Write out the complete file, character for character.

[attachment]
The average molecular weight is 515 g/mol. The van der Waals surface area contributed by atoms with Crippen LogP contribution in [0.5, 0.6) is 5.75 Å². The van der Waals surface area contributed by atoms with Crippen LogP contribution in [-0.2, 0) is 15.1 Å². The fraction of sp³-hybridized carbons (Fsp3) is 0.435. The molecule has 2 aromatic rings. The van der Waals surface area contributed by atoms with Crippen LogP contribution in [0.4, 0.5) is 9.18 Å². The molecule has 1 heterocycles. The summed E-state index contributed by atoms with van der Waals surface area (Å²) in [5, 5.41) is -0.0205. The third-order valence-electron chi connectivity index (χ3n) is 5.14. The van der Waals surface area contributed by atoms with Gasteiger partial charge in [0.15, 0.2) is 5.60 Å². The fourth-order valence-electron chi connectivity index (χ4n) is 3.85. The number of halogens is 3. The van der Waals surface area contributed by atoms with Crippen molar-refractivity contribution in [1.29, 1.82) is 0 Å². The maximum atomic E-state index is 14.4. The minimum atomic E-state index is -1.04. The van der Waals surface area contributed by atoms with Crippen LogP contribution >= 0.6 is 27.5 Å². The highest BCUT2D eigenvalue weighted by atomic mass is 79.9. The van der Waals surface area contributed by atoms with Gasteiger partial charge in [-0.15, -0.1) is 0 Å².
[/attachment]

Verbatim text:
The average molecular weight is 515 g/mol. The van der Waals surface area contributed by atoms with Crippen LogP contribution in [0.5, 0.6) is 5.75 Å². The van der Waals surface area contributed by atoms with Crippen LogP contribution in [-0.2, 0) is 15.1 Å². The fraction of sp³-hybridized carbons (Fsp3) is 0.435. The molecule has 2 aromatic rings. The van der Waals surface area contributed by atoms with Crippen LogP contribution in [0.4, 0.5) is 9.18 Å². The molecule has 1 heterocycles. The summed E-state index contributed by atoms with van der Waals surface area (Å²) in [5, 5.41) is -0.0205. The third-order valence-electron chi connectivity index (χ3n) is 5.14. The van der Waals surface area contributed by atoms with Gasteiger partial charge in [0.15, 0.2) is 5.60 Å². The fourth-order valence-electron chi connectivity index (χ4n) is 3.85. The number of halogens is 3. The van der Waals surface area contributed by atoms with Crippen molar-refractivity contribution in [1.29, 1.82) is 0 Å². The maximum atomic E-state index is 14.4. The minimum atomic E-state index is -1.04. The van der Waals surface area contributed by atoms with Crippen LogP contribution >= 0.6 is 27.5 Å². The highest BCUT2D eigenvalue weighted by atomic mass is 79.9. The van der Waals surface area contributed by atoms with Gasteiger partial charge in [-0.15, -0.1) is 0 Å².